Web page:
Wind power boosts business at Duluth port

The BBC Amazon
The BBC Amazon, flagged in Antigua and Barbuda, hauls a load of wind turbine blades. The wind blades are manufactured by LM Glasfiber, in Grand Forks, ND. The Danish company is the world's largest wind generator manufacturer.
MPR Photo/Bob Kelleher

The arrival of the ocean going ship BBC Amazon Monday has provided work for some Duluth port workers who've otherwise seen a slow season. Several taconite ships are idled in the port, at dock since late last fall.

The ship was loaded with wind generator blades built in North Dakota and destined for Chile. Port Business Development Director Ron Johnson said the shipment will bring some income to the area.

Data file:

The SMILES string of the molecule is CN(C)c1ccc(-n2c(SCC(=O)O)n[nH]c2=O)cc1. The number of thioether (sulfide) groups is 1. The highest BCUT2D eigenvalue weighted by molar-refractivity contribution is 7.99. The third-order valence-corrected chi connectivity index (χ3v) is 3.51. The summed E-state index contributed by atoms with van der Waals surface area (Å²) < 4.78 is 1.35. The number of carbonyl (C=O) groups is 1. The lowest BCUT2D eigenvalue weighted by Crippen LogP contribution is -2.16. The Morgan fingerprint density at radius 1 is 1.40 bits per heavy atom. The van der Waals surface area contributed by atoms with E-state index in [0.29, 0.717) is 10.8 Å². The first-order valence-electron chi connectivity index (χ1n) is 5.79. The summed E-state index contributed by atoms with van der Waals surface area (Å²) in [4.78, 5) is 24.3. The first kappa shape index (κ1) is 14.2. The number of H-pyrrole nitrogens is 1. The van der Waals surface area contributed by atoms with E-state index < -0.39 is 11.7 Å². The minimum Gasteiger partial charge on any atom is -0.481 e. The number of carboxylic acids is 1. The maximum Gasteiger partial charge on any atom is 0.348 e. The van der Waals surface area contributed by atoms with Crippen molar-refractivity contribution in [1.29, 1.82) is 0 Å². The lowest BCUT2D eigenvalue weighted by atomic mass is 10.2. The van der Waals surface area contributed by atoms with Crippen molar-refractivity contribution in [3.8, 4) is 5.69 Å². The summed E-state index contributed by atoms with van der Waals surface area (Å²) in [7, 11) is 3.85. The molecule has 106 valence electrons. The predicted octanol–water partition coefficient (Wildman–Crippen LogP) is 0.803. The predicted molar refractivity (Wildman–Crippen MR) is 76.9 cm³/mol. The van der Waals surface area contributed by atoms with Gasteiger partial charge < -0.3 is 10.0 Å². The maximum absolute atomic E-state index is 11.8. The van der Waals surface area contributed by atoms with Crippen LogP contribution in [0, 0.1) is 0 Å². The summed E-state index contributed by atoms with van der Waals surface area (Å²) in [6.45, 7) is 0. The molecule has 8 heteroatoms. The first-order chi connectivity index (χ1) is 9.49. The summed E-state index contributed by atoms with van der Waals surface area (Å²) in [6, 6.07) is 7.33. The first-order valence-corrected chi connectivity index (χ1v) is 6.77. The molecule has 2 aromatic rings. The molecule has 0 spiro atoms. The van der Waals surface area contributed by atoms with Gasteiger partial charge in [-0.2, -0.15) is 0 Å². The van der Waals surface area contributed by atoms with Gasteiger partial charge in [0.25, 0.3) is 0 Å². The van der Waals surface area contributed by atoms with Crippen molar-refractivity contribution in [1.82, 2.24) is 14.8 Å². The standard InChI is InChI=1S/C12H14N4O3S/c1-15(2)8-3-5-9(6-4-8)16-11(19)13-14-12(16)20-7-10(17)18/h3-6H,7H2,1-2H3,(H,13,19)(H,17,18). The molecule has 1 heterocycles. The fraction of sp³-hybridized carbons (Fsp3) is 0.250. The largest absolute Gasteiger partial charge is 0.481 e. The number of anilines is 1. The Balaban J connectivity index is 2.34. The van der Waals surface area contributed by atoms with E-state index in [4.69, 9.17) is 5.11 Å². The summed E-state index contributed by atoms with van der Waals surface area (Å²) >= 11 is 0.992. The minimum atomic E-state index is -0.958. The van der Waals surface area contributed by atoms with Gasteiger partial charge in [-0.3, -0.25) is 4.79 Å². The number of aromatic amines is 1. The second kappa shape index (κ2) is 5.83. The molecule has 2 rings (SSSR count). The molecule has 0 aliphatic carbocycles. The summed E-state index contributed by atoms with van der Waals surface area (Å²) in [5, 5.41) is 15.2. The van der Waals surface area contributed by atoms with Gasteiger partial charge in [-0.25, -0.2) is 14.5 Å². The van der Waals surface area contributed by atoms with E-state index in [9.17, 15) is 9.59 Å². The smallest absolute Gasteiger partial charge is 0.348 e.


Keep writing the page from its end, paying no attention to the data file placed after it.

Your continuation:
"It puts a lot of crew, both the longshoremen, and the crane operators -- there's the inspectors -- it's very good for the economy," he said.

However, the industry has been struggling, with wind projects delayed or canceled for lack of financing.

"We've been shipping outbound blades now for three years -- started in 2007 with five ships to Spain; one ship last year to Brazil; and then this ship is going to Chile," Johnson said. "We hope to see some more of it. We're hoping for a rebound here towards this fall." The blades' manufacturer, LM Glasfiber, just announced layoffs at one of its plants in Arkansas and another manufacturer, Suzlon Energy, said it will lay off half the workforce at its Pipestone, Minn., turbine blade plant.

Johnson said wind generation has become a promising industry for Duluth shipping, but still faces challenges as wind projects worldwide are having a tough time with financing.

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